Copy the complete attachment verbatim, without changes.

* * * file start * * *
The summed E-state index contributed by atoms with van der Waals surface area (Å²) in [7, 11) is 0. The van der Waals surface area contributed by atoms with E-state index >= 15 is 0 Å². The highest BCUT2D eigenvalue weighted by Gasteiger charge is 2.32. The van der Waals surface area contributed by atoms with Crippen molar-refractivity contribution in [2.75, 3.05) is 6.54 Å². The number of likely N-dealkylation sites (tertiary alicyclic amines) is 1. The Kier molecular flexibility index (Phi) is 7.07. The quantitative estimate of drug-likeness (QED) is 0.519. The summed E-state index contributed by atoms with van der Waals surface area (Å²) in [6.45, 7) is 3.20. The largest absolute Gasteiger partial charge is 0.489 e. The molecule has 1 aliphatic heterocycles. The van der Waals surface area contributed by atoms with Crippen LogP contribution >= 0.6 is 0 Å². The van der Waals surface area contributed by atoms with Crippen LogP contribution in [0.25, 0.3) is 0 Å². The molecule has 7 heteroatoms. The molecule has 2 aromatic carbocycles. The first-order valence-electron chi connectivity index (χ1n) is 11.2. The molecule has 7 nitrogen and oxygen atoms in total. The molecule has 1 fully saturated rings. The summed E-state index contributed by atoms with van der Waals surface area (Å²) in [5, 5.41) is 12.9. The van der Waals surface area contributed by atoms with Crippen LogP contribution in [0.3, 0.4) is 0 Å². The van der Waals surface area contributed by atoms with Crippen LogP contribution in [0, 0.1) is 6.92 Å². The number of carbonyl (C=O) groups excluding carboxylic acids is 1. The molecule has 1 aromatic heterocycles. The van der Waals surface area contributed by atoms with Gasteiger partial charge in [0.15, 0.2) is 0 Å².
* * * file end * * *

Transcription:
The summed E-state index contributed by atoms with van der Waals surface area (Å²) in [7, 11) is 0. The van der Waals surface area contributed by atoms with E-state index >= 15 is 0 Å². The highest BCUT2D eigenvalue weighted by Gasteiger charge is 2.32. The van der Waals surface area contributed by atoms with Crippen molar-refractivity contribution in [2.75, 3.05) is 6.54 Å². The number of likely N-dealkylation sites (tertiary alicyclic amines) is 1. The Kier molecular flexibility index (Phi) is 7.07. The quantitative estimate of drug-likeness (QED) is 0.519. The summed E-state index contributed by atoms with van der Waals surface area (Å²) in [6.45, 7) is 3.20. The largest absolute Gasteiger partial charge is 0.489 e. The molecule has 1 aliphatic heterocycles. The van der Waals surface area contributed by atoms with Crippen LogP contribution >= 0.6 is 0 Å². The van der Waals surface area contributed by atoms with Crippen LogP contribution in [0.25, 0.3) is 0 Å². The molecule has 7 heteroatoms. The molecule has 2 aromatic carbocycles. The first-order valence-electron chi connectivity index (χ1n) is 11.2. The molecule has 7 nitrogen and oxygen atoms in total. The molecule has 1 fully saturated rings. The summed E-state index contributed by atoms with van der Waals surface area (Å²) in [5, 5.41) is 12.9. The van der Waals surface area contributed by atoms with Crippen LogP contribution in [0.3, 0.4) is 0 Å². The van der Waals surface area contributed by atoms with Crippen LogP contribution in [0, 0.1) is 6.92 Å². The number of carbonyl (C=O) groups excluding carboxylic acids is 1. The molecule has 1 aromatic heterocycles. The van der Waals surface area contributed by atoms with Gasteiger partial charge in [0.15, 0.2) is 0 Å².